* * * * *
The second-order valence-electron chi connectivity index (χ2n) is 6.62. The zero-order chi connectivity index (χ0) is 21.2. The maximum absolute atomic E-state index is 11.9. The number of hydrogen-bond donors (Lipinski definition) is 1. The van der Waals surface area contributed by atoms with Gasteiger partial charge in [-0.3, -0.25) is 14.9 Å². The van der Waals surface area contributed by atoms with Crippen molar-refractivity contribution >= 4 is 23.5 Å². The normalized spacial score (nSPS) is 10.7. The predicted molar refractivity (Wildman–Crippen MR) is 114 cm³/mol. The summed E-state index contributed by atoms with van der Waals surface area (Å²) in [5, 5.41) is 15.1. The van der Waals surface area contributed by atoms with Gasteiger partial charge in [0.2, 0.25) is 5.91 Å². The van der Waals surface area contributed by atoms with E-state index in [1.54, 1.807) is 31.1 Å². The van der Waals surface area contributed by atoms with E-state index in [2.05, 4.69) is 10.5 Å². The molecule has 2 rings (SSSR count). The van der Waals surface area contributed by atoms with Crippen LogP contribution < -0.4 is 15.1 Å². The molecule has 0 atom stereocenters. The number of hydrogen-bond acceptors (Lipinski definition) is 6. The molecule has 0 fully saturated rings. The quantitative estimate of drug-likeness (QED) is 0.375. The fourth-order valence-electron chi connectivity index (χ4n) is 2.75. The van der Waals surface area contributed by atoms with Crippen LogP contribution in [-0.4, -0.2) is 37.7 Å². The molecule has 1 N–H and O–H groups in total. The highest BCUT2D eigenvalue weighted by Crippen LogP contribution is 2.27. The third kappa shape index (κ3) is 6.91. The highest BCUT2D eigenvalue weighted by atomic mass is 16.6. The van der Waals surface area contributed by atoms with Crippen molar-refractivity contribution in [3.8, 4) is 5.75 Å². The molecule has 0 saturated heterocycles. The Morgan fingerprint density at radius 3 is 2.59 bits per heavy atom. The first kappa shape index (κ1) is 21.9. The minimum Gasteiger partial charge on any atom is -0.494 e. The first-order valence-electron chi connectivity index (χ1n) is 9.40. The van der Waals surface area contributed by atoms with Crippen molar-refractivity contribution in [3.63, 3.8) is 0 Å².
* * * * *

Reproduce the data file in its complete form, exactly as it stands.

The second-order valence-electron chi connectivity index (χ2n) is 6.62. The zero-order chi connectivity index (χ0) is 21.2. The maximum absolute atomic E-state index is 11.9. The number of hydrogen-bond donors (Lipinski definition) is 1. The van der Waals surface area contributed by atoms with Gasteiger partial charge in [-0.3, -0.25) is 14.9 Å². The van der Waals surface area contributed by atoms with Crippen molar-refractivity contribution >= 4 is 23.5 Å². The normalized spacial score (nSPS) is 10.7. The predicted molar refractivity (Wildman–Crippen MR) is 114 cm³/mol. The summed E-state index contributed by atoms with van der Waals surface area (Å²) in [5, 5.41) is 15.1. The van der Waals surface area contributed by atoms with Gasteiger partial charge in [0.2, 0.25) is 5.91 Å². The van der Waals surface area contributed by atoms with E-state index in [1.54, 1.807) is 31.1 Å². The van der Waals surface area contributed by atoms with E-state index in [2.05, 4.69) is 10.5 Å². The molecule has 2 rings (SSSR count). The van der Waals surface area contributed by atoms with Crippen LogP contribution < -0.4 is 15.1 Å². The molecule has 0 atom stereocenters. The number of hydrogen-bond acceptors (Lipinski definition) is 6. The molecule has 0 fully saturated rings. The quantitative estimate of drug-likeness (QED) is 0.375. The fourth-order valence-electron chi connectivity index (χ4n) is 2.75. The van der Waals surface area contributed by atoms with Crippen LogP contribution in [-0.4, -0.2) is 37.7 Å². The molecule has 1 N–H and O–H groups in total. The highest BCUT2D eigenvalue weighted by Crippen LogP contribution is 2.27. The third kappa shape index (κ3) is 6.91. The highest BCUT2D eigenvalue weighted by atomic mass is 16.6. The van der Waals surface area contributed by atoms with Crippen molar-refractivity contribution in [3.8, 4) is 5.75 Å². The molecule has 0 saturated heterocycles. The Morgan fingerprint density at radius 3 is 2.59 bits per heavy atom. The first kappa shape index (κ1) is 21.9. The minimum Gasteiger partial charge on any atom is -0.494 e. The first-order valence-electron chi connectivity index (χ1n) is 9.40. The van der Waals surface area contributed by atoms with Crippen molar-refractivity contribution in [3.63, 3.8) is 0 Å².